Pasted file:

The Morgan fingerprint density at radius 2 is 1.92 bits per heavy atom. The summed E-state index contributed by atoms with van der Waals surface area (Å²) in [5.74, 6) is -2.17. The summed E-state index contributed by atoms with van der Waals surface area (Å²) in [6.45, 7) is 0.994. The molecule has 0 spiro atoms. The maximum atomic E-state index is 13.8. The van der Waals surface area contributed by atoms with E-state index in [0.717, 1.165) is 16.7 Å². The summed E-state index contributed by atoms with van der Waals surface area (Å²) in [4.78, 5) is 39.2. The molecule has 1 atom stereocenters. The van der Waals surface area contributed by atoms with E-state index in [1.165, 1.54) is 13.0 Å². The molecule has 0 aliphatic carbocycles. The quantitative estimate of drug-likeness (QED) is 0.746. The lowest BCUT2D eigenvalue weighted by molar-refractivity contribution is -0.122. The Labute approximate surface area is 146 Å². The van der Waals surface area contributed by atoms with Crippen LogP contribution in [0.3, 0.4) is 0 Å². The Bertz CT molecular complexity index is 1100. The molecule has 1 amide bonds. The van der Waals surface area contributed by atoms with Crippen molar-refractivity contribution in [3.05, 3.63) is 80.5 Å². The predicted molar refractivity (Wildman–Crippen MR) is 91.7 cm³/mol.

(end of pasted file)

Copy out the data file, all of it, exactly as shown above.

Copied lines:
The Morgan fingerprint density at radius 2 is 1.92 bits per heavy atom. The summed E-state index contributed by atoms with van der Waals surface area (Å²) in [5.74, 6) is -2.17. The summed E-state index contributed by atoms with van der Waals surface area (Å²) in [6.45, 7) is 0.994. The molecule has 0 spiro atoms. The maximum atomic E-state index is 13.8. The van der Waals surface area contributed by atoms with E-state index in [0.717, 1.165) is 16.7 Å². The summed E-state index contributed by atoms with van der Waals surface area (Å²) in [4.78, 5) is 39.2. The molecule has 1 atom stereocenters. The van der Waals surface area contributed by atoms with E-state index in [1.165, 1.54) is 13.0 Å². The molecule has 0 aliphatic carbocycles. The quantitative estimate of drug-likeness (QED) is 0.746. The lowest BCUT2D eigenvalue weighted by molar-refractivity contribution is -0.122. The Labute approximate surface area is 146 Å². The van der Waals surface area contributed by atoms with Crippen LogP contribution in [0.3, 0.4) is 0 Å². The Bertz CT molecular complexity index is 1100. The molecule has 1 amide bonds. The van der Waals surface area contributed by atoms with Crippen molar-refractivity contribution in [3.05, 3.63) is 80.5 Å². The predicted molar refractivity (Wildman–Crippen MR) is 91.7 cm³/mol.